Presentation on theme: " Rule #1a: Use a semicolon to join two independent clauses that are closely related in meaning. Examples: 1. Great writers use the semicolon; using."— Presentation transcript:
Rule #1a: Use a semicolon to join two independent clauses that are closely related in meaning. Examples: 1. Great writers use the semicolon; using a semicolon shows a sophisticated understanding of grammar. 2. In English class we read stories; we also read non- fiction texts. 3. I called Janet. Did you notice how windy it is? This sentence does not use a semicolon because the two clauses are not related in meaning.
Rule #1b: Use a semicolon between independent clauses that are joined by transitions such as however, on the other hand, therefore, Similarly, additionally, or nevertheless Examples: 1. English was John’s hardest subject; additionally, he struggled with math. 2. Mr. Hester’s ties are all very sophisticated; however, he often acts in a goofy manner.
Warning!: Do not use a semicolon between independent clauses when they are joined by for, and, nor, but, or, yet, or so. In those cases, use a comma. FANBOYS
Rule #2: Use a semicolon in a list that uses commas as well. Examples: 1. We visited Albany, New York; Hawthorne, California; Sacramento, California; and Las Vegas, Nevada. 2. Her favorite teachers are Mr. Hester, an English teacher; Mr. Garland, a math teacher; and Ms. Lopez, a Spanish teacher.
Rule #1: A colon is used after an independent clause and before a list that explains the previous clause. Example 1: You absolutely need a few things to go camping: a tent, a sleeping bag, and a flashlight. Example 2: Eynon has various hobbies: camping, mountain biking, and watching the Raiders win.
Wrong use: My brothers’ names: Jeff, David, and Danny. The use of the colon above is incorrect because the first clause is not an independent clause.
Rule #2: A colon can be used before a word, phrase, or clause that explains or clarifies the previous statement. Example with a word: There is one thing a human being simply cannot do without: love. Example with a phrase: Her goal was easily stated: she wanted to win the state championships! Example with a whole independent clause: Luis felt that he had accomplished something good: he finished all his homework.
Wrong use: I went to the store: I bought Hot Cheetos. The use of the colon above is incorrect because the second clause does not explain or clarify the previous clause.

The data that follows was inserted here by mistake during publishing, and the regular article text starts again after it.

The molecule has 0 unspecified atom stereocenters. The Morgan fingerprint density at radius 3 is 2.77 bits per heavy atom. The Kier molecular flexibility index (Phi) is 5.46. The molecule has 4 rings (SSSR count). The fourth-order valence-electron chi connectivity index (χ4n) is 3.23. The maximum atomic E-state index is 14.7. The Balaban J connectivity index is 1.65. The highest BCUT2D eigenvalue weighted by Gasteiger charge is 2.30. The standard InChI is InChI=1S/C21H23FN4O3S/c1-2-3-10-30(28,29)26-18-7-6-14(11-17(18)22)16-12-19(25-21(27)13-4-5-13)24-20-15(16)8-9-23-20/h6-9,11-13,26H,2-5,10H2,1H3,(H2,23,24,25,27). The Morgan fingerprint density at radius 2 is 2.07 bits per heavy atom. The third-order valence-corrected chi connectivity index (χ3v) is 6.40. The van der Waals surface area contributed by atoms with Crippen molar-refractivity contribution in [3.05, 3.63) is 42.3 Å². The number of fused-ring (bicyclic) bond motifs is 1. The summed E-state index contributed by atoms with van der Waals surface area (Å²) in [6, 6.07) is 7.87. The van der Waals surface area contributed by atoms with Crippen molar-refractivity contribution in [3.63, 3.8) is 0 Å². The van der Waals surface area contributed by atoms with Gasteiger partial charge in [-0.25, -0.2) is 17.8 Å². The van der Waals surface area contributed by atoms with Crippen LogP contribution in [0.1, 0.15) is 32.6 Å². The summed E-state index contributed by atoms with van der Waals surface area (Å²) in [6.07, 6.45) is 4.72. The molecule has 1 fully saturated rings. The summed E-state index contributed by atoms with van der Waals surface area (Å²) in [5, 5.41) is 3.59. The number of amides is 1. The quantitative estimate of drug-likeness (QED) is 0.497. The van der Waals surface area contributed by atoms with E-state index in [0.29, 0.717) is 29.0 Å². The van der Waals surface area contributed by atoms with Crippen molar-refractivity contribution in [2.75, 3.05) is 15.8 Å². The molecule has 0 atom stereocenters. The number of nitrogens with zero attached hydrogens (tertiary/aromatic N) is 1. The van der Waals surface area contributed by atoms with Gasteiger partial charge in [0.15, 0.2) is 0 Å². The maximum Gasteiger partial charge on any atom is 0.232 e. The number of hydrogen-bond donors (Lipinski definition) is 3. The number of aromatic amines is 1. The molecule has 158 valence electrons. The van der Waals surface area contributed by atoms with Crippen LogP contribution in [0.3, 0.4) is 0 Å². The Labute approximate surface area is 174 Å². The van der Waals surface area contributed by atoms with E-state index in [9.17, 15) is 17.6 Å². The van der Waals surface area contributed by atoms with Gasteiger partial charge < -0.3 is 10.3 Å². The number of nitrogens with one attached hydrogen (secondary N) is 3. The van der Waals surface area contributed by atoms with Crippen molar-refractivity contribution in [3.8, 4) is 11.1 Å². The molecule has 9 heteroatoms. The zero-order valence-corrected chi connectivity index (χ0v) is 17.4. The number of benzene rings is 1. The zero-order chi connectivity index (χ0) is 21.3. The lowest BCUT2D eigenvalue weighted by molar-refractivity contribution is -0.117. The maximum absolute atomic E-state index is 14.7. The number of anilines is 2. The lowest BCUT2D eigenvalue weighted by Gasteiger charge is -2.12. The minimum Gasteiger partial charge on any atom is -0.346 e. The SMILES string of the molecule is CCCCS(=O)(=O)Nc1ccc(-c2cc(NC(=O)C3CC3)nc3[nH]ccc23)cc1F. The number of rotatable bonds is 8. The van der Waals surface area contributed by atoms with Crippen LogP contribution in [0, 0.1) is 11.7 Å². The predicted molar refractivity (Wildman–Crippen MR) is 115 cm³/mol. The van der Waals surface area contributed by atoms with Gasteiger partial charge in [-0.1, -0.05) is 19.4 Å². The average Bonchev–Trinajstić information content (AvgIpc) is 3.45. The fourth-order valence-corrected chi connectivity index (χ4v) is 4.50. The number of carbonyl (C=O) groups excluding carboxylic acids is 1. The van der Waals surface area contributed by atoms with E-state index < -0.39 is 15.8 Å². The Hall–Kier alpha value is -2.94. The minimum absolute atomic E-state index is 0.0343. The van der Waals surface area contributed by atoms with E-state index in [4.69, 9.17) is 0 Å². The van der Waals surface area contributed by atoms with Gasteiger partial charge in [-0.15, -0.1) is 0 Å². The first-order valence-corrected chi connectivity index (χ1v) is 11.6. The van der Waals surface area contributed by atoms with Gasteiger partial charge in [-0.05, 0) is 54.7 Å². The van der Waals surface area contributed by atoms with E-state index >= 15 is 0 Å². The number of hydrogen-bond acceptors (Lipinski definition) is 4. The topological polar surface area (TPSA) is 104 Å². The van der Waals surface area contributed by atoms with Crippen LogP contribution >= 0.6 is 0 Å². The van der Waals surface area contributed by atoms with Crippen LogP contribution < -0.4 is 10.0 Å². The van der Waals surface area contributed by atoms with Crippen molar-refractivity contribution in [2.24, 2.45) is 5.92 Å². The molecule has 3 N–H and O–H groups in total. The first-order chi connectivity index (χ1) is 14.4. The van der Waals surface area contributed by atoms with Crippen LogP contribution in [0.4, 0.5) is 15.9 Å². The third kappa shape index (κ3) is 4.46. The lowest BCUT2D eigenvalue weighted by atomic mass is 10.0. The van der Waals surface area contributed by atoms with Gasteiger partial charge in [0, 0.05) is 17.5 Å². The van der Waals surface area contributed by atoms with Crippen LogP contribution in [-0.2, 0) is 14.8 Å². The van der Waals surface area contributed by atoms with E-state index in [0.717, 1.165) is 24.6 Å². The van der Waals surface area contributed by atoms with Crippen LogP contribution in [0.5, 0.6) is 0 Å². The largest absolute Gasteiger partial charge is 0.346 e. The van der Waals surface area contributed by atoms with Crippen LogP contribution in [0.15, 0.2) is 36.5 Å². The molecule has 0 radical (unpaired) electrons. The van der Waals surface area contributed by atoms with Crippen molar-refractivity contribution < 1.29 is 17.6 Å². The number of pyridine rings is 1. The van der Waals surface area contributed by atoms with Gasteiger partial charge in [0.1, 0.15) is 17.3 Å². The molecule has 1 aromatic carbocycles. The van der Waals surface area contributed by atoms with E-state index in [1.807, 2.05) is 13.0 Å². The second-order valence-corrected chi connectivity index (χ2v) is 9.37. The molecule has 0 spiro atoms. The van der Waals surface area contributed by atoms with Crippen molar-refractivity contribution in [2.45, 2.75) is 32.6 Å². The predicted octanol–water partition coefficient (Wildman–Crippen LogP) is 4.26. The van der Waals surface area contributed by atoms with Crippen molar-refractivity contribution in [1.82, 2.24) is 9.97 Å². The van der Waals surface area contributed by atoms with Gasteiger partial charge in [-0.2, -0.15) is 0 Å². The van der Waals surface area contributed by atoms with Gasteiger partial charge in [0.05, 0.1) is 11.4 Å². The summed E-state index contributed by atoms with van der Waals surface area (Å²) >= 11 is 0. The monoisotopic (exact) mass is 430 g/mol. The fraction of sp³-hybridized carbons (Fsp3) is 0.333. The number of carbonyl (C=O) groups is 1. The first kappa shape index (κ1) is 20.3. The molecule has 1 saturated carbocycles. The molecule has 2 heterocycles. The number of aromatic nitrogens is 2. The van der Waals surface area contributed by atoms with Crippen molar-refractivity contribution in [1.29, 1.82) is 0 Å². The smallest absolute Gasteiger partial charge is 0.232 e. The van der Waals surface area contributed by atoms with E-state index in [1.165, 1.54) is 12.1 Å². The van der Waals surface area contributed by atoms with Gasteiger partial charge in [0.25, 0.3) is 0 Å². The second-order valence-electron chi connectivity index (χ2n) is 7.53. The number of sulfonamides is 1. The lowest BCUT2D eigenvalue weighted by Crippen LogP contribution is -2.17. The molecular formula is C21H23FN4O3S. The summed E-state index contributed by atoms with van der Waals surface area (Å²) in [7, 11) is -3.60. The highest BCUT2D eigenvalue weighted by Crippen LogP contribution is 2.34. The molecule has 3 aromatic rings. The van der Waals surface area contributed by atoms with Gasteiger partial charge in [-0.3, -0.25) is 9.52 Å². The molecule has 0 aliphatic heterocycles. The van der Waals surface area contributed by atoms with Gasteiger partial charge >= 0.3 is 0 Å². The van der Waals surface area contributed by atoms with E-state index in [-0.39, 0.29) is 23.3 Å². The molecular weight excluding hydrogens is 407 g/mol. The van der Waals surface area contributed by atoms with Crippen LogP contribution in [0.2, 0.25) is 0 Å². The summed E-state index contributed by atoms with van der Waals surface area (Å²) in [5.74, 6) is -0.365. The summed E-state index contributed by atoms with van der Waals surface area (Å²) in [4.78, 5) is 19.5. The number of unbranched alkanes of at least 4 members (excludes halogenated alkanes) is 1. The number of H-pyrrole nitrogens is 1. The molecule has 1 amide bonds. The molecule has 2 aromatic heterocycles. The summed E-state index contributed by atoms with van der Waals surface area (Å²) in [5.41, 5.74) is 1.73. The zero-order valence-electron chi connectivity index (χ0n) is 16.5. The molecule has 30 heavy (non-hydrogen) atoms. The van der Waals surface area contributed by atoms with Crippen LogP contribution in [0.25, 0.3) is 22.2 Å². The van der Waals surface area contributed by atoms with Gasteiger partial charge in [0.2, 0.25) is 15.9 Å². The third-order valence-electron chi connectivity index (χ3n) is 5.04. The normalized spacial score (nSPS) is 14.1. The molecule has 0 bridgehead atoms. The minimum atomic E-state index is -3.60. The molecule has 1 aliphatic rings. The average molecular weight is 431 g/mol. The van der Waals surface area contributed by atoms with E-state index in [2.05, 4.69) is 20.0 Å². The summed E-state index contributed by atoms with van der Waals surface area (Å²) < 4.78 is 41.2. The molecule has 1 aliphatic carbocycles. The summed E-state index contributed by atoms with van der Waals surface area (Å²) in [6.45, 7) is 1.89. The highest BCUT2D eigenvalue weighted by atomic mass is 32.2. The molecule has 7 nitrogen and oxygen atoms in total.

Rule #3: A colon is used in Bible references, in writing down the time, and in separating titles and subtitles of books. Example with a Bible reference: In Matthew 5 __ 3, Jesus talks about the poor. Example with the time: School ends at 3 _ 25 p.m., but I leave at 5 _ 30 p.m.. Example with a title: The book was called Alaska An Eskimo Journey.
A run-on sentence occurs when two or more independent clauses are put together without an appropriate connection. Sometimes the appropriate connection will be a period. Other times it will be a comma and a word from F.A.N.B.O.Y.S. (for, and, nor, but, or, yet, so).
In addition, you might be able to put a semicolon between the two clauses if they are related. The only way to stop writing run- on sentences is to practice getting rid of them! So let’s practice! Take the next 4-5 minutes to work on the practice sentences in your notes.
Run-on sentences are terrible because they make your writing much more confusing than it needs to be. When you try to cram too many thoughts into one sentence, it can become crowded, messy, and unnecessarily long. Here’s how to find them and fix them.
Most of the time, people make run-ons when they squish together two independent clauses, with or without a comma. To fix these, you can do one of a few things: What are they Mr. E?!
Put a comma and a FANBOYS conjunction (for, and, nor, but, or, yet, by, so) between the two clauses. Put a period between the two clauses (don’t forget to CAPITALIZE!) Put a semicolon between the two clauses (but ONLY if they are two closely related thoughts!) (Once in a while: put an exclamation point or a question mark between the two clauses.)
Example: WRONG: I can’t stand Hannah Montana I also hate Miley Cyrus. WRONG: I can’t stand Hannah Montana, I also hate Miley Cyrus. Right: I can’t stand Hannah Montana, and I also hate Miley Cyrus. FANBOYS
Right: I can’t stand Hannah Montana, and I also hate Miley Cyrus. Added comma and conjunction Right: I can’t stand Hannah Montana. I also hate Miley Cyrus. Added period (NO conjunction) Right: I can’t stand Hannah Montana! I also hate Miley Cyrus. Added exclamation point (NO conjunction) Right: I can’t stand Hannah Montana; I also hate Miley Cyrus. Added semicolon because Hannah Montana and Miley Cyrus are closely related.